Journal of Development Effectiveness, December 2011, vol.3, iss.4, pp.567-588. Available From:Link to Source
Electrification is widely assumed to positively affect a number of Millennium Development Goals, through fostering social and economic development and improving overall quality of life. In rural Rwanda, only 1.3 percent of the population has access to electricity, prompting a number of governmental and multilateral efforts to improve rural electrification. However, little empirical data thus far documents the linkages between access to electricity and improved outcomes. This study seeks to fill that gap by examining the impact of access to electricity on lighting usage, children’s study time at home, household energy expenditures, and income. To evaluate the impact of electrification, data are collected in areas that will receive electrification in the future and in carefully selected sites that are similar in terms of location and other characteristics but have had access to electricity for on average 4 years. The first analysis compares households in electrified areas that connect to the grid with those that do not.
The authors note that several additional types of analysis are needed in order to account for unseen differences between the two types of households. Within the areas with access to electricity, the authors develop a probit model to predict the likelihood of household connection to the electricity source using covariates that are uncorrelated with the four outcomes of interest. Using the weights from that model, they then predict the same likelihoods in areas without access to electricity, identifying the households most likely to have connected to electricity were it available (“hypothetically connected households”.) These households serve as the counterfactual to the electrified households. Impacts are then estimated using propensity score matching first with stratification and then with nearest-neighbour matching with non-replacement. To further address potential endogeneity, the authors conduct a difference-in-differences analysis using the non-connected households and hypothetically non-connected households to control for regional differences.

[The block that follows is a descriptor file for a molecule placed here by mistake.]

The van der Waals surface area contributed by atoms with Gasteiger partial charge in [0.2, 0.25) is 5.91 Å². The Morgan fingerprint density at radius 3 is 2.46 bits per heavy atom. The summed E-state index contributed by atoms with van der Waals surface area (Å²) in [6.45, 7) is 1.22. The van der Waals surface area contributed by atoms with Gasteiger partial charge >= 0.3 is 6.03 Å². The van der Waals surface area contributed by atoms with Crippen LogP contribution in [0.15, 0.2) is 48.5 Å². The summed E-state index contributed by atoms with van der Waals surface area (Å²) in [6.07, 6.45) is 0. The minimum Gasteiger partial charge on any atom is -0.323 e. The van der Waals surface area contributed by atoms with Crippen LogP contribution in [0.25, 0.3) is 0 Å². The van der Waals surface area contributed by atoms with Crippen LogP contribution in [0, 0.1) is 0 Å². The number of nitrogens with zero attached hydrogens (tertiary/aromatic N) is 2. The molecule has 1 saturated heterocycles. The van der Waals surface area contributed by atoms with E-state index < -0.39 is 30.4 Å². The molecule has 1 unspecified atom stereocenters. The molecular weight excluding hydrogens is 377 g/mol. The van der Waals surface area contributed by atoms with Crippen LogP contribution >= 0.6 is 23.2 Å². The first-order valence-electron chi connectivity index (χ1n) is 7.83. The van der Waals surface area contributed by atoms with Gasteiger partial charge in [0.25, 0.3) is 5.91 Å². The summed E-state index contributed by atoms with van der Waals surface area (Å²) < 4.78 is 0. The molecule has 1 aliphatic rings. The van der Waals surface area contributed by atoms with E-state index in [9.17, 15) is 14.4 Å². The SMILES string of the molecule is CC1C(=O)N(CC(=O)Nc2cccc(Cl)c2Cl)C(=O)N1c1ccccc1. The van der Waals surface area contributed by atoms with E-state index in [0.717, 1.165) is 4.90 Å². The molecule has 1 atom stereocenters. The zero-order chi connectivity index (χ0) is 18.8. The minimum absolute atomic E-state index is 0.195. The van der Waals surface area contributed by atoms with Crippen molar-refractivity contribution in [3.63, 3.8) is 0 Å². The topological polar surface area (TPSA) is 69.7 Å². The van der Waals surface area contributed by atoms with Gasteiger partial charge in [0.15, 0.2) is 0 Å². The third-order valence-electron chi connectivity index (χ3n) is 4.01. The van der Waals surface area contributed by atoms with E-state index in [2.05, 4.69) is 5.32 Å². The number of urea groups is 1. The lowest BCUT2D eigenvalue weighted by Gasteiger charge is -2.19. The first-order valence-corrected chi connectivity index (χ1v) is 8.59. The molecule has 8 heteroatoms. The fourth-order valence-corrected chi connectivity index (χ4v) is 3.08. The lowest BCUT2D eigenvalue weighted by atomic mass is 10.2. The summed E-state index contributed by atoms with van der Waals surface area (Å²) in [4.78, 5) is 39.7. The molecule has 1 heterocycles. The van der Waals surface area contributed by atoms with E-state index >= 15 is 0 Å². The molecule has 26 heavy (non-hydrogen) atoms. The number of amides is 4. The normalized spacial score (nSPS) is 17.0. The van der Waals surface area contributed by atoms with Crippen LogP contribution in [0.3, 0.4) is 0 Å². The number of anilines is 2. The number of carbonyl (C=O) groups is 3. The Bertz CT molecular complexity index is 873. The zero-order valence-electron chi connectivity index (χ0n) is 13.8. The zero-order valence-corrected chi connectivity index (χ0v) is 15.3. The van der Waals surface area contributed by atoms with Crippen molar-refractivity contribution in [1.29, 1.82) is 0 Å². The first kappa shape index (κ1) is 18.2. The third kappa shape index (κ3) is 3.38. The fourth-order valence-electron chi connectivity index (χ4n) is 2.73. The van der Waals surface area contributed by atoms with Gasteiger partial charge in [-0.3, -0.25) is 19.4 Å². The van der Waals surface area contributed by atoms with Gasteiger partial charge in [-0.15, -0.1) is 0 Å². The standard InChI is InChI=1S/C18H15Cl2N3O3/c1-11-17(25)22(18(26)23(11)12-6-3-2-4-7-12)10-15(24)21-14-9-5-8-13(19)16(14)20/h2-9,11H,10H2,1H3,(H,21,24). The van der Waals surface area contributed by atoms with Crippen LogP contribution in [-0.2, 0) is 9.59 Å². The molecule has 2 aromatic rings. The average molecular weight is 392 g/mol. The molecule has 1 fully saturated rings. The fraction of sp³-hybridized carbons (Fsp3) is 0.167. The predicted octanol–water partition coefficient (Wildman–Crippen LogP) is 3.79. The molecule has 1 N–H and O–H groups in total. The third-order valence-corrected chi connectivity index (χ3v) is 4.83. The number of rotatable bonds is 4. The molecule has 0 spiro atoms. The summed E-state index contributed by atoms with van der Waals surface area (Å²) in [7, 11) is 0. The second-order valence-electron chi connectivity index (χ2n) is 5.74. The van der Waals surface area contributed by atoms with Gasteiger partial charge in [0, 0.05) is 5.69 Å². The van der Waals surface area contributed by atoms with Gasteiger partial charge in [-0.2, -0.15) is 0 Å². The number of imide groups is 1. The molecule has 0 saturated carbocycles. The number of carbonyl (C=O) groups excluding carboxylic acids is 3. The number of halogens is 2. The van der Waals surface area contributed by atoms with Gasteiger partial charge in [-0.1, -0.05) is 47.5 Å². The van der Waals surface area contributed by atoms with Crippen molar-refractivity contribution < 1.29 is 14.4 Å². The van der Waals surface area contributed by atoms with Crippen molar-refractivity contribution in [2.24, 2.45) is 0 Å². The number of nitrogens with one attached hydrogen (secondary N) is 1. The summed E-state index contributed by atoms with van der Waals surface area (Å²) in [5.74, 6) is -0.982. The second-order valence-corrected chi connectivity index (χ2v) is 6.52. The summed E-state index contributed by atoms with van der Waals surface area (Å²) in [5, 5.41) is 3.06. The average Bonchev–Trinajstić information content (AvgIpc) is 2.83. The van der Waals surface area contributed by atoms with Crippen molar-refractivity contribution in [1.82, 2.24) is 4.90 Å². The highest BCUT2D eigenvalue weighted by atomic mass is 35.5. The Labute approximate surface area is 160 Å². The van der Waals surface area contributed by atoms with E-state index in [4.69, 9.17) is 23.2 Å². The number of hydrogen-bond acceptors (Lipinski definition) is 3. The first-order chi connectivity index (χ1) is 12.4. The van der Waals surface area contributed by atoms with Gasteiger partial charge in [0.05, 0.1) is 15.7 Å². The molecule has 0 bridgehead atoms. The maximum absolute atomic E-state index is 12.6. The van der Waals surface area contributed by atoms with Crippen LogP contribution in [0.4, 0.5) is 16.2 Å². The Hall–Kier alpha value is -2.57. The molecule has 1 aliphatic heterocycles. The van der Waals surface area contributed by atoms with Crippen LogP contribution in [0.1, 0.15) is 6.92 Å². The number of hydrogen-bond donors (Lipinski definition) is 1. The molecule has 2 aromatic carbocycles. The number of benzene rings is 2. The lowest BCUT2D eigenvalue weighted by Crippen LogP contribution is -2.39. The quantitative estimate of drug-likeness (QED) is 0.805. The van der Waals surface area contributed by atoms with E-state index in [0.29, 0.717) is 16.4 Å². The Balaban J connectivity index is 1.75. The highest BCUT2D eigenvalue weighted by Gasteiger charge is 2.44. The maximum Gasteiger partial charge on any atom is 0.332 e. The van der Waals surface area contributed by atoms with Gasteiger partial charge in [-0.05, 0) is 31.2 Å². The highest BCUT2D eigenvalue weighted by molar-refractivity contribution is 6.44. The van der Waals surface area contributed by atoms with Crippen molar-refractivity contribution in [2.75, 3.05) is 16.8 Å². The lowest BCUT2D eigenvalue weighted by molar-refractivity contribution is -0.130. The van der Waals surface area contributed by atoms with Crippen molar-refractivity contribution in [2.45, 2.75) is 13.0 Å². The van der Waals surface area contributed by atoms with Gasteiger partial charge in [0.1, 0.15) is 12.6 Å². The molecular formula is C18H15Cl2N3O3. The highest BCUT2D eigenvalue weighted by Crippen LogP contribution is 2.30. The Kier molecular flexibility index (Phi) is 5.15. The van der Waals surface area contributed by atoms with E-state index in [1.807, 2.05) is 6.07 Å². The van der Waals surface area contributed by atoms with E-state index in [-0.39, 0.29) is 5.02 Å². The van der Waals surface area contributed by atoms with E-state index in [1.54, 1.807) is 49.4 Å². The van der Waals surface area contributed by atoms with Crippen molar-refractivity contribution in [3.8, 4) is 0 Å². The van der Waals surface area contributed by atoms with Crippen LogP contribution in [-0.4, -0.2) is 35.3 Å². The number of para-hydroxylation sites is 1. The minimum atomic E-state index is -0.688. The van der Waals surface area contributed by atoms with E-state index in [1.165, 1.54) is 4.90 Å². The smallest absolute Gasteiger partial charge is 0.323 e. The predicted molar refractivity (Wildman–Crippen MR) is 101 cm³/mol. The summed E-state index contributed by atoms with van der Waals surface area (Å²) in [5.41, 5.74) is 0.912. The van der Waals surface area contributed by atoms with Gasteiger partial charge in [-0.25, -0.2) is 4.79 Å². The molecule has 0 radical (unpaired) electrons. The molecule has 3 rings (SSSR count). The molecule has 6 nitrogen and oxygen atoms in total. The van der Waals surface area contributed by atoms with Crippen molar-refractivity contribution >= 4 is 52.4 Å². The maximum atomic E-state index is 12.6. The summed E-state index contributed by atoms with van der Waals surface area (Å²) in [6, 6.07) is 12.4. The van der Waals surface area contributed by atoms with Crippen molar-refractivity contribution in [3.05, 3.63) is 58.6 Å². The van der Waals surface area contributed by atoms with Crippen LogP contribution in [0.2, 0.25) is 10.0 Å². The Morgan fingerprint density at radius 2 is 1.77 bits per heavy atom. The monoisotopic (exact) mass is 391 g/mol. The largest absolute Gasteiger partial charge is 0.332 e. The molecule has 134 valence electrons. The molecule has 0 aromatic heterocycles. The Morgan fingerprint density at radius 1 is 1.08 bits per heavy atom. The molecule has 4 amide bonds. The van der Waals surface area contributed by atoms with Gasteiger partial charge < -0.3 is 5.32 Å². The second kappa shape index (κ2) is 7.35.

Comparing households with access to electricity that do and do not choose to connect to the grid, the authors find that those that do connect (1) use 13.4 additional hours of lighting a day, (2) experience 4.1 additional hours of children studying at home, (3) have 3.1 additional FRw energy expenditures per adult, and (4) have 5,600 FRw in additional income, all significant at the 1-percent level.
In the stratified propensity score matching analysis, which better controls for household characteristics influencing the decision to connect, lighting hours per day increased by 7.5 hours (p = .01) and household income increased by 200,000 FRw (p = .05), but hours spent studying and energy expenditures lost significance. The results for nearest-neighbour matching with propensity score matching are similar, with the exception that children spent 2.2 more hours studying at home, significant at the 5-percent level. Finally, in the difference-in-differences estimation, which controls for regional differences as well as household characteristics, lighting hours per day increased by 8.58 (p = .01), but all other outcomes were insignificant.
The authors note that even though the lack of robust results for hours spent studying at home, energy expenditures, and household income may be disappointing, the net welfare gain from significantly increased hours of lighting in the home should not be underestimated. The increased hours may have a significant impact on quality of life and indirect welfare impacts in areas not addressed in this study or over a longer period of time than seen here. Further research should address the long-term effects of access to lighting and the willingness to pay for electricity by rural people as a proxy for gauging its true value.